Chase's Refusal to Work With This Company Proves America Has a Sex Problem
A major bank has decided that protecting its reputation is more important than protecting sexual health.
Chase Paymentech, a service from JP Morgan Chase, is refusing to process payments for Lovability Inc., a female friendly condom brand, because condoms are considered an "adult" product, which constitutes a "reputational risk" for the bank.
Tiffany Gaines, a recent NYU graduate and current student at the School of Visual Arts, launched Lovability to de-stigmatize the purchase of condoms for women.
"For years, condoms have been marketed as a masculine product. Because of this, they’re often associated with macho-sexuality, promiscuity, and conquest. Although these connotations have helped many men feel more confident buying and carrying condoms, this messaging has had the opposite effect on women," she told Forbes.
Her condoms come packaged in a delicate round tin and are available for purchase at beauty stores, lingerie boutiques and department stores. They're marketed as a high-end cosmetic product, without the macho or shameful connotations.
Despite the fact that JP Morgan Chase debit and credit cards can be used in any store to buy condoms — or other items that are actually disreputable — the bank refused to process sales for Lovability. So Gaines launched an online petition.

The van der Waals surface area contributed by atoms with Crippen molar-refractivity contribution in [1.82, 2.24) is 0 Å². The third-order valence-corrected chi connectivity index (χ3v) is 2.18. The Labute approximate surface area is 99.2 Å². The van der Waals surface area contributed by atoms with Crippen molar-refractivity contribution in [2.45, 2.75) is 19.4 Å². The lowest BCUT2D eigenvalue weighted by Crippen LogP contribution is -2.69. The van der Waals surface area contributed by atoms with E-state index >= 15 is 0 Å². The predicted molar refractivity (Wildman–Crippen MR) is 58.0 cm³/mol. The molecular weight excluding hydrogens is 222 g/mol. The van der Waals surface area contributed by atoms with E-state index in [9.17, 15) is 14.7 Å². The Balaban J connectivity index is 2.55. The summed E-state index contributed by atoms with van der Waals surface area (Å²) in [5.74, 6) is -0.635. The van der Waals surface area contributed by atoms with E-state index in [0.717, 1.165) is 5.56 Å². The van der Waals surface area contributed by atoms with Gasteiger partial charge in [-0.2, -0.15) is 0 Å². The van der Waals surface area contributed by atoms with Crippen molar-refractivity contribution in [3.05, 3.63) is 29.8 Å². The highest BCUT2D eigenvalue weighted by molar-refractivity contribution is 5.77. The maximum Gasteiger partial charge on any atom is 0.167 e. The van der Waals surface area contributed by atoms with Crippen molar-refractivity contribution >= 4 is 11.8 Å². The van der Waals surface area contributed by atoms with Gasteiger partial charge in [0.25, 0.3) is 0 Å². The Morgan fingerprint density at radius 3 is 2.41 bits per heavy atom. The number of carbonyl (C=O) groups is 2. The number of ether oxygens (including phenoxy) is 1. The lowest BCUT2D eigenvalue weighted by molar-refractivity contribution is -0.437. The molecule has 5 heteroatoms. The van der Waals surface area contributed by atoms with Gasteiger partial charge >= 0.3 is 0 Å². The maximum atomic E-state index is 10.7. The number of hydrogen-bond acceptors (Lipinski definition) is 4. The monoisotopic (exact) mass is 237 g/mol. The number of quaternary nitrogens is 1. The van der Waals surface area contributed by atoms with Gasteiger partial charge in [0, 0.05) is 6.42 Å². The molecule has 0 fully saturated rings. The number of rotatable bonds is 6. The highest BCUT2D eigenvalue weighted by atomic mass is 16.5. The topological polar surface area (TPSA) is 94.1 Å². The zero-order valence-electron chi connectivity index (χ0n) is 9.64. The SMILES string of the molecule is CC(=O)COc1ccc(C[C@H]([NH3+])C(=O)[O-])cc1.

"Chase is putting its values on us and controlling our ability to buy and sell products based on its own perception of what's appropriate," Gaines told PolicyMic. "And its perception of what's appropriate is very misogynistic, one-sided and selfish. For Chase to protect its reputation, its belittling the importance of us protecting ourselves."
When reached by PolicyMic, a Chase spokesperson declined to comment.
The Centers for Disease Control estimates that 20 million new sexually transmitted diseases are diagnosed every year, costing the U.S. healthcare system $16 billion in direct medical costs alone. In 2012, more than diagnosed every year were born to teenage girls, and nearly diagnosed every year in the United States are unintended.
The irony of Chase's rejection is not lost on Gaines.
"It's sending a message that [condoms are] something bad and that you're going to be judged if you purchase or carry them. Chase's definition of what condoms are is completely contradictory to our social mission," she told PolicyMic, adding that she feels vilified, judged and naughty despite the fact that her social mission is one of positivity and self-care.
But Gaines' mission against Chase has come to mean more than finding a payment processing platform for her condom brand.
"This is about standing up for our ability to define our own cultural attitudes,"she said.